Community Vegetable Garden Training & Support


Homegrown Chicago Food Garden Network Community Vegetable Garden Training & Support Program Do you want grow your own food in a garden you share with friends and neighbors?  Do you have a community food garden that you think could be better – so that more people would join and work more closely together?  If so, then Openlands has just the program for you!!!  Because you can’t have a “community garden” without a “community” Openlands offers four workshops to help members of your garden learn how to start and run the garden more effectively.

In addition, HomeGrown Chicago members will get a manual, garden materials, technical assistance and membership in the HomeGrown Chicago Food Garden Network.

Workshop 1- March 24, 2012 – 9:30 a.m.-12:30 p.m. Meet successful allotment gardeners and learn the history of this movement. Learn how to find, test and secure land for your garden. Workshop 2- March 31, 2012 – 9:30 a.m.-12:30 p.m. Learn how to establish a healthy organization as the first step to ensure that the garden is run effectively, cooperatively and sustainably. Workshop 3- April 7, 2012 – 9:30 a.m.-12:30 p.m. Designing the garden, and growing vegetables organically Workshop 4- April 14, 2012 – 9:30 a.m.-12:30 p.m. . Hands-on demonstrations of building & installing garden structures such as raised beds & trellises in a garden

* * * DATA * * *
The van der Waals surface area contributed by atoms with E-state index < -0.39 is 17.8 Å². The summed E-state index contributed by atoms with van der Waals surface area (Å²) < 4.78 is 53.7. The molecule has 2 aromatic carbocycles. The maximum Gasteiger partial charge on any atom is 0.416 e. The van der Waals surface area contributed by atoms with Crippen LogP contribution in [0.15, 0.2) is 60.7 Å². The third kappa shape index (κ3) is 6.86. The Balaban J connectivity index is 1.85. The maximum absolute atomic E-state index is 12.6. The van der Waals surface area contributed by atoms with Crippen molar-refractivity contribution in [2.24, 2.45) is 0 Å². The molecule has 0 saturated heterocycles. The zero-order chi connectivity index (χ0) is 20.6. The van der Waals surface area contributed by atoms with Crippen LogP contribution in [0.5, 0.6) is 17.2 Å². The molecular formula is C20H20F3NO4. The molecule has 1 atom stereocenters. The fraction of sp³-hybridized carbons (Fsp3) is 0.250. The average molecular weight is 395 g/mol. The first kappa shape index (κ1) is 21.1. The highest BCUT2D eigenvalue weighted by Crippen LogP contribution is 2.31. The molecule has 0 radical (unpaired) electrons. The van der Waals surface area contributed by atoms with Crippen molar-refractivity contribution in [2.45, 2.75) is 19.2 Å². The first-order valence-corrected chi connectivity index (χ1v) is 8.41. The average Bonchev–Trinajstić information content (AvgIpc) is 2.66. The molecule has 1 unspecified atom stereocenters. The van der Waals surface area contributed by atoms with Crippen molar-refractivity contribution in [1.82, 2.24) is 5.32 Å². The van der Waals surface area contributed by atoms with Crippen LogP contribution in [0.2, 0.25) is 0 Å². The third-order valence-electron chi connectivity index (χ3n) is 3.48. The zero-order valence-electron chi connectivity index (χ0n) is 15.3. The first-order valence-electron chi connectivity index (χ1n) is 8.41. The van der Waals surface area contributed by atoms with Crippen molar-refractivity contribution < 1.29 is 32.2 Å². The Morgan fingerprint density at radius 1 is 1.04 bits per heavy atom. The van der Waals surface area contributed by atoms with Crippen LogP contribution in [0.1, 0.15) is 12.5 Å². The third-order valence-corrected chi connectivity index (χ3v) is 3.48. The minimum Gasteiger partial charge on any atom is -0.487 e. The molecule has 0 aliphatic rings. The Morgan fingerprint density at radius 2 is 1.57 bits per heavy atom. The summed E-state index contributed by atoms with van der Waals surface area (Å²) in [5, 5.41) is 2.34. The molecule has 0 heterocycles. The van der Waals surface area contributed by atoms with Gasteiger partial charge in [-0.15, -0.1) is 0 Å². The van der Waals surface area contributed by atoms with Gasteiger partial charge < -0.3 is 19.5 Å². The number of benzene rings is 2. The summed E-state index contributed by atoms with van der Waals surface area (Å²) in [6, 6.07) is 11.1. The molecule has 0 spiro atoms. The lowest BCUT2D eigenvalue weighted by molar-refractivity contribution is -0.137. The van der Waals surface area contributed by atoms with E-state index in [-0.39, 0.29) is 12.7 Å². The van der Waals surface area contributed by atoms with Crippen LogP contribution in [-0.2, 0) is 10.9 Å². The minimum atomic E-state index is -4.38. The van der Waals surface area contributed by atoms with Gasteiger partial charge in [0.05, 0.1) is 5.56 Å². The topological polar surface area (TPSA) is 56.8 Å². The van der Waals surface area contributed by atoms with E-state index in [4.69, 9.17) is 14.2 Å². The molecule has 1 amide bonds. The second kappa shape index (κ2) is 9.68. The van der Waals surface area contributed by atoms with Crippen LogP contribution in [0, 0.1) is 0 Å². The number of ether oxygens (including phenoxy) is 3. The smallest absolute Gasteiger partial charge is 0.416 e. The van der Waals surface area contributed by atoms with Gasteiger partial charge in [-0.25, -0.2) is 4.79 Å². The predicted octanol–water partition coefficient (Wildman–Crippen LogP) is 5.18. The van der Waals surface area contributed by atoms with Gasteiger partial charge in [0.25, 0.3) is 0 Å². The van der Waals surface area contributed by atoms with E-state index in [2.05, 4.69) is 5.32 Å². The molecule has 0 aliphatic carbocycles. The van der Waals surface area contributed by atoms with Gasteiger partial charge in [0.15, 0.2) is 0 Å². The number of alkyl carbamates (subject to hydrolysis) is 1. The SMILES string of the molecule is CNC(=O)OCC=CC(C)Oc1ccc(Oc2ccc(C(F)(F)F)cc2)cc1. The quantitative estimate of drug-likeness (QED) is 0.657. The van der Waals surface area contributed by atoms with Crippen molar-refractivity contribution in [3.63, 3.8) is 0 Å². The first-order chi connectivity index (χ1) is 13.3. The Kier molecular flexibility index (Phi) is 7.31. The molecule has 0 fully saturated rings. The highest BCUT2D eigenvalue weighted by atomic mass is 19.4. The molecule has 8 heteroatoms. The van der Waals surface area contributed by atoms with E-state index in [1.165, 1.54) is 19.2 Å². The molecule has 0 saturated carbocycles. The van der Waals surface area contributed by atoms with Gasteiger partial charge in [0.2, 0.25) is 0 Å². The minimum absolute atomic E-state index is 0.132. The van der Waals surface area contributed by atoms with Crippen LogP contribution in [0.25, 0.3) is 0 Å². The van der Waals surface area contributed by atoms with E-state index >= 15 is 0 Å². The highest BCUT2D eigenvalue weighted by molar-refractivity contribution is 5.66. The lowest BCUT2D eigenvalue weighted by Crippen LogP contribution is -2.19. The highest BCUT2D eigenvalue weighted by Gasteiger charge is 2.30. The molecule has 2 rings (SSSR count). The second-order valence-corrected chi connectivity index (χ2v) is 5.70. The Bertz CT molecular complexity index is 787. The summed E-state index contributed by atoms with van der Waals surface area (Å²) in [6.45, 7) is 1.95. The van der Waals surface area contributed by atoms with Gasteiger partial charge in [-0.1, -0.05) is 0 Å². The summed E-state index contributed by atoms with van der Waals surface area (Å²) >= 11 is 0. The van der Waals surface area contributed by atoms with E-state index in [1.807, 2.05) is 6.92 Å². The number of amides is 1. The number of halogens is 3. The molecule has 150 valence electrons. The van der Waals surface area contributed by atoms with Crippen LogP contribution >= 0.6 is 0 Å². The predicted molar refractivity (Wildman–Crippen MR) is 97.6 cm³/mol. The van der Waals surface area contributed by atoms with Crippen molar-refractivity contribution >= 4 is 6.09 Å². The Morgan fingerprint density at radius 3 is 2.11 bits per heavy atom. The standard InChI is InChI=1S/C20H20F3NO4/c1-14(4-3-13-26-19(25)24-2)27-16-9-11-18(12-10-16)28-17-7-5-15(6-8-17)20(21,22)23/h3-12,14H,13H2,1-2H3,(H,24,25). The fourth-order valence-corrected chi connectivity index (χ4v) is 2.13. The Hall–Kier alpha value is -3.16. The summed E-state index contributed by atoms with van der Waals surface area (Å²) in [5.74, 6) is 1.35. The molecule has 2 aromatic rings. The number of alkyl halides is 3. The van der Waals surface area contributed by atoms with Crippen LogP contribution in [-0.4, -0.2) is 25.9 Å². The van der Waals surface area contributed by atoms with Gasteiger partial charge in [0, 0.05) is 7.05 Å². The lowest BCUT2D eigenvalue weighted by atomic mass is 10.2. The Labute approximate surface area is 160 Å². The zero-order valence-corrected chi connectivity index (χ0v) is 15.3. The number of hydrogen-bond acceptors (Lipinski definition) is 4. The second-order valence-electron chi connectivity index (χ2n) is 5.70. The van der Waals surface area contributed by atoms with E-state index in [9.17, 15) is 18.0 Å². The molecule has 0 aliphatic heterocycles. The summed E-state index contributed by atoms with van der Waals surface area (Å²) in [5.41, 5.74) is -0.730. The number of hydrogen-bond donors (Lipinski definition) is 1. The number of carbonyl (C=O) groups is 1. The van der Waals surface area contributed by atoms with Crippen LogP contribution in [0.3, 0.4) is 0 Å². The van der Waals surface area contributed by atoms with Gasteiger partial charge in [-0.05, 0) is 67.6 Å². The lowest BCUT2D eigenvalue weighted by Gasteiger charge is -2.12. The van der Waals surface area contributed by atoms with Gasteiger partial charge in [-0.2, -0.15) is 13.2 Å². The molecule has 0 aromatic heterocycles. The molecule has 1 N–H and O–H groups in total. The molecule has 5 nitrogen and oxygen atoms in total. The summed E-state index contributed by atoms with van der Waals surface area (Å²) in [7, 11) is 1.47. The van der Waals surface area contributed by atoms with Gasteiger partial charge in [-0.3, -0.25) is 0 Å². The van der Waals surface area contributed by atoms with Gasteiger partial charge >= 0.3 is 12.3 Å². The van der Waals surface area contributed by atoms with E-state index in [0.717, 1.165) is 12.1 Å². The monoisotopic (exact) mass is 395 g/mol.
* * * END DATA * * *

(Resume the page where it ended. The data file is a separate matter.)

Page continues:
Classes will be held at Openlands' offices, 25 E. Washington, Suite 1650, Chicago. HomeGrown is for groups, not individuals.  Each garden group is asked to send four representatives. Registration is limited and starts January 13, 2012 , ends March 10, 2012. For an application contact Julie Samuels or call 312/863-6256  See also the Openlands web site for more information. Please see attached flyer and share with others

HomeGrown Chicago's emphasis on small, community-run vegetable gardens has strong roots in the Victory Garden movement that swept the country during World War II in response to food shortages. Massive citywide efforts were undertaken by an "army of gardeners" comprising hundreds of thousands of average citizens who fed Chicago through 1,500 community gardens and more than 250,000 home gardens that were carved out of vacant lots, backyards and city parks. Today, Chicago continues this tradition with an estimated 600 community gardens.